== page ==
It's always cool to see what Mother Nature stirs up when the seasons change. The weather adjusts, wildlife starts acting differently, and while certain flora die off, others sprout up.

Often those seasonal growths include various types of fungi!

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Michigan's Mushroom Magic (No, Not That Kind)

In Michigan, we tend to specifically keep an eye out for morel mushrooms, but there are so many others we either see often or are amazed when we stumble upon them.

In fact, according to the Michigan Department of Natural Resources (DNR) there are over 2,000 types of wild mushrooms to be found here in the Mitten!

Of course, while morels get more of the "shine", Michigan actually provides pretty ideal conditions for all wild mushrooms as they need "specific conditions of temperature and moisture to grow," per the Michigan DNR.

Of course, the way those things can vary can ultimately affect how and what mushrooms thrive and what ones don't.

Here's a look at ones commonly found in Michigan in the fall:

So, What Are These?

The other day, a friend of mine shared these strange-looking fungi in her yard:

Barb V. via Facebook (used with permission)
Barb V. via Facebook (used with permission)

Now at the risk of sounding corny, these really look like they put the "fun" in fungi!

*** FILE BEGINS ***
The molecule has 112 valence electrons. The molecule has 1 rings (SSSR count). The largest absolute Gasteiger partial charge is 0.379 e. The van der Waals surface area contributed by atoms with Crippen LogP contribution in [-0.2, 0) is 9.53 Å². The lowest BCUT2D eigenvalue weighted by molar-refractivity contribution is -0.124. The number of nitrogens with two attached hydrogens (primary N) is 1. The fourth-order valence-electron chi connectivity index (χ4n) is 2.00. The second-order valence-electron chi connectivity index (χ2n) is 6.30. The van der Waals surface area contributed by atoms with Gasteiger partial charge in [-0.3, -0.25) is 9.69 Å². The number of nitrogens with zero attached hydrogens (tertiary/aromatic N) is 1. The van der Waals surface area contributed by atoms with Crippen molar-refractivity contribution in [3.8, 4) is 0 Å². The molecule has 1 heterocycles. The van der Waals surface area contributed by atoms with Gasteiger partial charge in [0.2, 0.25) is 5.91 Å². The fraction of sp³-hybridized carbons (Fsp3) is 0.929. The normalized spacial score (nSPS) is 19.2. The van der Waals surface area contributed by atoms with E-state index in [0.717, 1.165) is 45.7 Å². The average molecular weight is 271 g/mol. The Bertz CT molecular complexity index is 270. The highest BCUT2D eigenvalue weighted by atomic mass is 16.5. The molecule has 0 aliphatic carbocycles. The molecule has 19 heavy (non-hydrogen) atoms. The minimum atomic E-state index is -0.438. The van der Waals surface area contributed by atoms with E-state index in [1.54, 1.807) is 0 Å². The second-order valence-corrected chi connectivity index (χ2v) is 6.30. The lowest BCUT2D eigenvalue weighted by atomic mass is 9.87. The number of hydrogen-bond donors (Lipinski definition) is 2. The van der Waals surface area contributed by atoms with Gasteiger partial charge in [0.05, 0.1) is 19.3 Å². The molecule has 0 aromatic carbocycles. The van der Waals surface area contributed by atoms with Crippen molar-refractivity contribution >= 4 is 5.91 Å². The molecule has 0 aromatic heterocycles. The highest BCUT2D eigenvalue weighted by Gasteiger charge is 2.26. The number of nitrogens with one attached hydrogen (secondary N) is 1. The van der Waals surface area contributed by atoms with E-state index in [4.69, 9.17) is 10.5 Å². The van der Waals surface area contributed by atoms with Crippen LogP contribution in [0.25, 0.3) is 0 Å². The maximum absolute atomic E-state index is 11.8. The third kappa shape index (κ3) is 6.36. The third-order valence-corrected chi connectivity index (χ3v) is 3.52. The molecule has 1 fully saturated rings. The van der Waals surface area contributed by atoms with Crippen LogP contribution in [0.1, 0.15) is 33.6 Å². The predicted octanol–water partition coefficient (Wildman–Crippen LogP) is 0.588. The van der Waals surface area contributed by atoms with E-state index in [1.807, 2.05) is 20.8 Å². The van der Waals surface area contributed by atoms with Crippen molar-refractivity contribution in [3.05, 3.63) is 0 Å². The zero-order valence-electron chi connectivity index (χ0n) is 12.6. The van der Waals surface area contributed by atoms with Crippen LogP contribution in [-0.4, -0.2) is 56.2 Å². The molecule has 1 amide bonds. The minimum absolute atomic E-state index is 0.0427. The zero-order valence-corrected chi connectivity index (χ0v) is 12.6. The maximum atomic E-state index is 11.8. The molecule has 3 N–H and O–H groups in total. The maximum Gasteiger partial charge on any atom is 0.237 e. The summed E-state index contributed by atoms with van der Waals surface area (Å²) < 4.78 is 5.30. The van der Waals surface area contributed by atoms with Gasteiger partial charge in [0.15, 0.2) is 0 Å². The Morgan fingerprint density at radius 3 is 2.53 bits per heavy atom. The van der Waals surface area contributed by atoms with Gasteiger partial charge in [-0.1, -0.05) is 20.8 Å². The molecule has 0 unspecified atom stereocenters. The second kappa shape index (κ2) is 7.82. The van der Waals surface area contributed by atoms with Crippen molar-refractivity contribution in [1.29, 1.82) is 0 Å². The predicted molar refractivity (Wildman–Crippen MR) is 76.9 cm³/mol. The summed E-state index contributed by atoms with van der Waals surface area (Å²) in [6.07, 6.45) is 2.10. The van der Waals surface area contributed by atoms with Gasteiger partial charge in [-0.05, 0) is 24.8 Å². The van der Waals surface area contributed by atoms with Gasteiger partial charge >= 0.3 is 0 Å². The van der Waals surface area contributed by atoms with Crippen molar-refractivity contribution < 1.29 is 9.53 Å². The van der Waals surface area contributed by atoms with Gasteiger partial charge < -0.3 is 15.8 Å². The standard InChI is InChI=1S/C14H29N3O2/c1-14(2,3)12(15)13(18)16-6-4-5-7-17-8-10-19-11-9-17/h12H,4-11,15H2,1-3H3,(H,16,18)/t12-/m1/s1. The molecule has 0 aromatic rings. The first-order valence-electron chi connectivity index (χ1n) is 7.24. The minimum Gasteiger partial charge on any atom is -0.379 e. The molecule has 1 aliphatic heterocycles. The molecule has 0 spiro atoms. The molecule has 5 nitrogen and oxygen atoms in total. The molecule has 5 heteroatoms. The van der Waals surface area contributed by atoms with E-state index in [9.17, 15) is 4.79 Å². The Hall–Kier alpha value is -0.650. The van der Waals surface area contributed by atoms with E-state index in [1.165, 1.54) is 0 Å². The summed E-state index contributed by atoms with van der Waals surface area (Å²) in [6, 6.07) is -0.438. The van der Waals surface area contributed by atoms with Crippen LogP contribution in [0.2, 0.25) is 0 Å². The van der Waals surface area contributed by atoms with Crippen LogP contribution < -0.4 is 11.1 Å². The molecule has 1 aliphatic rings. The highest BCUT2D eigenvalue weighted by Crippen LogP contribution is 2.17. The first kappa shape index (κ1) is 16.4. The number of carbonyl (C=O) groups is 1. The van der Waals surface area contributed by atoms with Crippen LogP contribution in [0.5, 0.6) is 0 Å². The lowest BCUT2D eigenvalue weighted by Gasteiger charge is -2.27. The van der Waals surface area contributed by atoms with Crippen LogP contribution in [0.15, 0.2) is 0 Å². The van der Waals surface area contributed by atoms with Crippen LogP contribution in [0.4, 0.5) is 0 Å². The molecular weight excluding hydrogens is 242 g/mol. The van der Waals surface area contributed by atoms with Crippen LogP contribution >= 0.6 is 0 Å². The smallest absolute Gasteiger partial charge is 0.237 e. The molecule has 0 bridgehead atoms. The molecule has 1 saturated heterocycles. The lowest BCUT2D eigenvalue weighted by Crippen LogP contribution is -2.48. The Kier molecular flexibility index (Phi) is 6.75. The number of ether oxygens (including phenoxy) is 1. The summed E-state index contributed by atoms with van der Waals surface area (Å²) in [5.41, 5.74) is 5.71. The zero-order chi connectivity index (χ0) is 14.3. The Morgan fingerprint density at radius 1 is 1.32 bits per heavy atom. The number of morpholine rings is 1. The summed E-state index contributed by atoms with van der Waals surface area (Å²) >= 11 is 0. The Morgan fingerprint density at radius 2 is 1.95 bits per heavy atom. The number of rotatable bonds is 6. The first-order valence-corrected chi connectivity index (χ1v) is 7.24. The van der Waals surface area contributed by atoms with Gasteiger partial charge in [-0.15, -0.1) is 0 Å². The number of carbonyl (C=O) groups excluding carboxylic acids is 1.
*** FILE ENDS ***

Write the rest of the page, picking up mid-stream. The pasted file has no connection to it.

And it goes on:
While there was some speculation in the comments about what they are, we think we have it pegged as a fungi with a name as funny as it looks, being simply known as "Spiny Puffball." Scientifically, they are called "Lycoperdon echinatum."

Oddly enough, according to First Nature, this mushroom's "genus name" of Lycoperdon literally translates to "wolf's flatulance."

Yes, somehow these have to do with wolf farts...

Can You Eat Them?

There are many edible species of mushrooms here in Michigan, like morels, but there are others can cause serious health issues for the people or animals who unknowingly ingest them.

According to First Nature, "Although many puffball species are considered good edible fungi the Spiny Puffball is not one of them..."

While there are certain types of this species of mushroom, it is probably best to just enjoy looking at them and not eating them.

If you have any more information on these specific, spiny little cuties, please let us know!

LOOK: 20 tips to help your houseplants survive the winter


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